- Summer education in partnership with the National Association of Black Accountants.
The Cox School of Business, in conjunction with the National Association of Black Accountants and SMU’s Office of the President, sponsors a week-long summer camp known as the Accounting Career Awareness Program.
- Lyle School of Engineering Camp for Girls.
This summer camp enrolls a total of 144 female students from Metroplex high schools. There are 4 week-long half-day programs, designed for girls entering 8th-12th grade in the upcoming fall. Girls explore engineering through hands-on, interactive projects that show how engineering is related to social concerns, community interest and individual development.
- Engineering Education for DISD students.
Through the Lyle School of Engineering’s Visioneering Program, approximately 750 DISD students in the 6th through 8th grade participate in a Saturday program exposing them to the challenges and purposes of engineering. The day begins with an opening rally, and students work with mentors and with teams on a design challenge. A panel assesses the results of the work at the end of the session.
- Business education cooperation with the Dallas Independent School District and Youth Achievement Program.
SMU’s Cox School of Business, through its Office of Diversity, works with ESL program in school districts, providing campus tours, mentoring and advice, in English and in Spanish, for first generation immigrants in the DFW region.
- Arts Education in the Dallas Independent School District.
The Meadows School of the Arts has participated in a program known as the Dallas Arts Learning Initiative (DALI) of the Dallas Independent School District. DALI is sponsored with a grant from the Wallace Foundation and is aimed at coordinating and leveraging high-quality arts learning experiences for Dallas children and families. The Meadows School provides training through its Music Educators summer workshop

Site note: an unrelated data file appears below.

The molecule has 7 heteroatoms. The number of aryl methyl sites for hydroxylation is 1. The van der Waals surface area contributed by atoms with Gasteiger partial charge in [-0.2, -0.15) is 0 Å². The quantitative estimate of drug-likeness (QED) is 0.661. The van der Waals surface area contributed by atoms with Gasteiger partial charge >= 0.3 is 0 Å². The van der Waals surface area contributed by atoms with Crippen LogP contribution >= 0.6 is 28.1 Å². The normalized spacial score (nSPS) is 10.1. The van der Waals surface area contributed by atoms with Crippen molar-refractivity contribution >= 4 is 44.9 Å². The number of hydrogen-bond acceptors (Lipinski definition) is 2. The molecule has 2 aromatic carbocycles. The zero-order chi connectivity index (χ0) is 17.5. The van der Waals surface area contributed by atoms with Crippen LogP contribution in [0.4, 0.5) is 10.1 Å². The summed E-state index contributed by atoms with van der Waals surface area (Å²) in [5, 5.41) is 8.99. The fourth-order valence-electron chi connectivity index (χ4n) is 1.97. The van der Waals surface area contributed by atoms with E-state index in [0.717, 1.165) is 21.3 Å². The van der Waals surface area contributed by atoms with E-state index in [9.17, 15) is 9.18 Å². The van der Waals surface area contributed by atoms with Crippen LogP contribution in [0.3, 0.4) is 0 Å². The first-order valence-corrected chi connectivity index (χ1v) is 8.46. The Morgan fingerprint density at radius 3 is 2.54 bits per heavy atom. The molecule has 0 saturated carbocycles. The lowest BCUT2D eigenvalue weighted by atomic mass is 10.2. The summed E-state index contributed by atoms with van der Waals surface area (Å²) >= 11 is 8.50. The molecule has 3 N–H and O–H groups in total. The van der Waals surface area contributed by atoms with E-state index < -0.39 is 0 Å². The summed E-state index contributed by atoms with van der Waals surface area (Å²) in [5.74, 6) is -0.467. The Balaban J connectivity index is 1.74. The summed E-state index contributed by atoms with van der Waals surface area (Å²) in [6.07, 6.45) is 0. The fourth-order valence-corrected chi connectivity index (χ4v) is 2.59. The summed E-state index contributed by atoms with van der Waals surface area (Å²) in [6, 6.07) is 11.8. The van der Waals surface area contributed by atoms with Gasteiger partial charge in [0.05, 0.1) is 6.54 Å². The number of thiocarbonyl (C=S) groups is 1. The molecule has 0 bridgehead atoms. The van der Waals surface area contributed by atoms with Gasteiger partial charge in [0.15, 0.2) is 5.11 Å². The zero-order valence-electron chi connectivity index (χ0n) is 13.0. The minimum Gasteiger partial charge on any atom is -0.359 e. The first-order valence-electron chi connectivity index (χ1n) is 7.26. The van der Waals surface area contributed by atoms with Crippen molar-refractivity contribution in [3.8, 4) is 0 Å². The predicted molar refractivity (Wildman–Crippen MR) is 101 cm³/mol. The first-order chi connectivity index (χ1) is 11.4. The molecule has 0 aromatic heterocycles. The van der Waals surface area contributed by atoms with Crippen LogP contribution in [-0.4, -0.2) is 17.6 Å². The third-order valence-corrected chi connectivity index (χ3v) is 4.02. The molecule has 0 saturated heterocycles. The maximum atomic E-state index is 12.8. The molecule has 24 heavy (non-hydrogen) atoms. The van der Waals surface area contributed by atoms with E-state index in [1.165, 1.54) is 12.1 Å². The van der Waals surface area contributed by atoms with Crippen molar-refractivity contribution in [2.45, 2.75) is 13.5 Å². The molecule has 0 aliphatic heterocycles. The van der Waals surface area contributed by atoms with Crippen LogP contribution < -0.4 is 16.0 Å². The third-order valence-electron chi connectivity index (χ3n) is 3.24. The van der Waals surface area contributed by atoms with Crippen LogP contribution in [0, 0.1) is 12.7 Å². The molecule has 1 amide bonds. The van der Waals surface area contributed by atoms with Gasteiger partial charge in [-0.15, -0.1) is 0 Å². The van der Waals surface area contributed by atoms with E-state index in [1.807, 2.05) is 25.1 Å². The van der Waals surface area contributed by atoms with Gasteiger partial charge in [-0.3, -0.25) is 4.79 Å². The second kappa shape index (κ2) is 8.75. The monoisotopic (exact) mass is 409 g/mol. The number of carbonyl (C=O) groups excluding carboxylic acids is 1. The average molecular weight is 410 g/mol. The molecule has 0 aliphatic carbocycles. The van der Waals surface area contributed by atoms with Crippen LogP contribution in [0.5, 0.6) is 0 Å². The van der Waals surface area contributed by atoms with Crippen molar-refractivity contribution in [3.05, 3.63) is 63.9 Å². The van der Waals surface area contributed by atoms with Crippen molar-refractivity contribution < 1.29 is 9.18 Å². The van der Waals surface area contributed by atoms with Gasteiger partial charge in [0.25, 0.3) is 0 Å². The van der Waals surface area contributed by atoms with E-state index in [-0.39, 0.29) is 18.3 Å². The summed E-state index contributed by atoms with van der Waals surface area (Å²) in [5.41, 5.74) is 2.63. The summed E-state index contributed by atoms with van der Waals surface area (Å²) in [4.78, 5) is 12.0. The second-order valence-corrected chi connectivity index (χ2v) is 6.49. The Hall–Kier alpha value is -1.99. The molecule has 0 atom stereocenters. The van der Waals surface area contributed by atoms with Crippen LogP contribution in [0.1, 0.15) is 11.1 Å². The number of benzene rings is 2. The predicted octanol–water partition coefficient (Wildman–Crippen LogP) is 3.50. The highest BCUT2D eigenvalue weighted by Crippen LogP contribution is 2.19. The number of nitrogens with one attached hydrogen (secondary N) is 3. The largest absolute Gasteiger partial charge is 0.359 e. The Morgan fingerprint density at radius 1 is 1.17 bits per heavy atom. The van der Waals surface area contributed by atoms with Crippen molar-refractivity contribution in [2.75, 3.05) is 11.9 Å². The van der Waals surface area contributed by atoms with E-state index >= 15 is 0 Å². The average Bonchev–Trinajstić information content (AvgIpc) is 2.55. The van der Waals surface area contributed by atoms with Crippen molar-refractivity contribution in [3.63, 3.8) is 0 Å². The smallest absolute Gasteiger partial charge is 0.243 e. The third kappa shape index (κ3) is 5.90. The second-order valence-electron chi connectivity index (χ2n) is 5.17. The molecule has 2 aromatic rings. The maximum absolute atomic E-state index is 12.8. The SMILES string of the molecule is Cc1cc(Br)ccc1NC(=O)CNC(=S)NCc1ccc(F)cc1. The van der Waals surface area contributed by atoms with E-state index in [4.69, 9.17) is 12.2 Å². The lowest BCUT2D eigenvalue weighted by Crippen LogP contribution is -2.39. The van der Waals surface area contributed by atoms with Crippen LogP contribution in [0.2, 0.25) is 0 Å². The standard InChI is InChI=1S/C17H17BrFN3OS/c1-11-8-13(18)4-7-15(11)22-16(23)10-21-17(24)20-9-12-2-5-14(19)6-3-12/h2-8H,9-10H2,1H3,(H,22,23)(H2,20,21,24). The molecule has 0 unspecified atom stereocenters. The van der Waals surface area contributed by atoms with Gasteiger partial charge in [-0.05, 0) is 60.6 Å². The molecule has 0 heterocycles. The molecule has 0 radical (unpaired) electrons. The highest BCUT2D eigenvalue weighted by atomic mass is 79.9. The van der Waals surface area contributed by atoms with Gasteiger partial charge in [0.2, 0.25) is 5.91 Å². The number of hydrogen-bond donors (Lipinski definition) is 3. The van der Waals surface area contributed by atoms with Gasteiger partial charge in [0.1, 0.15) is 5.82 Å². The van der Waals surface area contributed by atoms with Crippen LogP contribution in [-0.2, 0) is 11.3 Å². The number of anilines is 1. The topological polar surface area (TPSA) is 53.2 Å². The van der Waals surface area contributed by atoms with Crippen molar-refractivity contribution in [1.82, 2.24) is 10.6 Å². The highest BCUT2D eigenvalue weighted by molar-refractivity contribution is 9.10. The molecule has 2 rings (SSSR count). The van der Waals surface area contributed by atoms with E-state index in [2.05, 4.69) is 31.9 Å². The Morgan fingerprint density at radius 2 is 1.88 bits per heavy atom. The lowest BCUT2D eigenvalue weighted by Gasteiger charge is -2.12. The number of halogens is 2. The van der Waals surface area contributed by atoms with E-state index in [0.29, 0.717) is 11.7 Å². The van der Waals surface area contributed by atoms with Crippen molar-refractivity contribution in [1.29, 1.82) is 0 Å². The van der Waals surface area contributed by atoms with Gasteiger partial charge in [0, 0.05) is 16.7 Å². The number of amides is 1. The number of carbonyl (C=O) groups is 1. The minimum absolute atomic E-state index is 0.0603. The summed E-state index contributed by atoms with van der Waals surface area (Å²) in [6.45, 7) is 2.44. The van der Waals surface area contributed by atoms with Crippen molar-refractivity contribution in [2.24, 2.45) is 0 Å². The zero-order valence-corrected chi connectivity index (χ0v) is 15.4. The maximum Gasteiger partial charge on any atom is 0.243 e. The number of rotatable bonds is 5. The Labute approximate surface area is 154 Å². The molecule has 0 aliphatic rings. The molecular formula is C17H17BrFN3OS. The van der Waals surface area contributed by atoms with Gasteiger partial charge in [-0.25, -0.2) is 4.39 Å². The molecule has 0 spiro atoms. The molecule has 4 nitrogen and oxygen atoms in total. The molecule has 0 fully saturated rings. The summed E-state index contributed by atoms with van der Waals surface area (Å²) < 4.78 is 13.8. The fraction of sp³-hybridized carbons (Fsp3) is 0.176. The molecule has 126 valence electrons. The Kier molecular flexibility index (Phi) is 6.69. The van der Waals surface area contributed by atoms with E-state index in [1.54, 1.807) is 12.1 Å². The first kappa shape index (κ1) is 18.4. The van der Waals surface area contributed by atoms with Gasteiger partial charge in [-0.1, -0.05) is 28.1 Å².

The Meadows School of the Arts works has sponsored Saturday art and art history programs in conjunction with Advanced Placement Strategies, a non-profit corporation that works with Texas schools and the private sector to improve and manage advanced placement strategies for students, schools, and teachers.
- Youth Theology School.
The Perkins Youth School of Theology, which is partially funded by a grant from the Lilly Foundation, brings together a cohort of twenty-five high school age young people for a two year program that includes some form of community service and a summer academy with classes taught by faculty members of the Perkins School of Theology. Most participants are from the Dallas-Ft. Worth region. All selected participants are defined as youth under pressure or youth at risk.
- Hispanic Youth Leadership Academy.
Offered by the Perkins School of Theology, this is a program of vocational exploration, educational preparation, and theological education specifically for Latino and Latina high school youth.
- Conversation Buddy Program.
SMU participates in this program, which pairs college students with students who are learning English as a second language.
- Journalism camp for DISD students.
The Meadows School of the Arts offered a free, one-week SMU Journalism camp, named “College Zone,” for select DISD students in summer 2007. The camp included five full days of video production skills. Students learned to shoot, edit and run the TV studio. They focused their reporting on college and interviewed many people about various aspects of how to prepare for, get into, pay for and succeed in college.
- Museum outreach to middle-school age students.
SMU students are trained as docents at the Meadows Museum to facilitate campus visits by elementary students in the Dallas Independent School District.
- Art and Soul
Sponsored by the Perkins School of Theology, this program brings to the Dallas community outstanding religious music, including, in recent years, “Sweet Honey in the Rock” and the Choir of Kings College, Cambridge.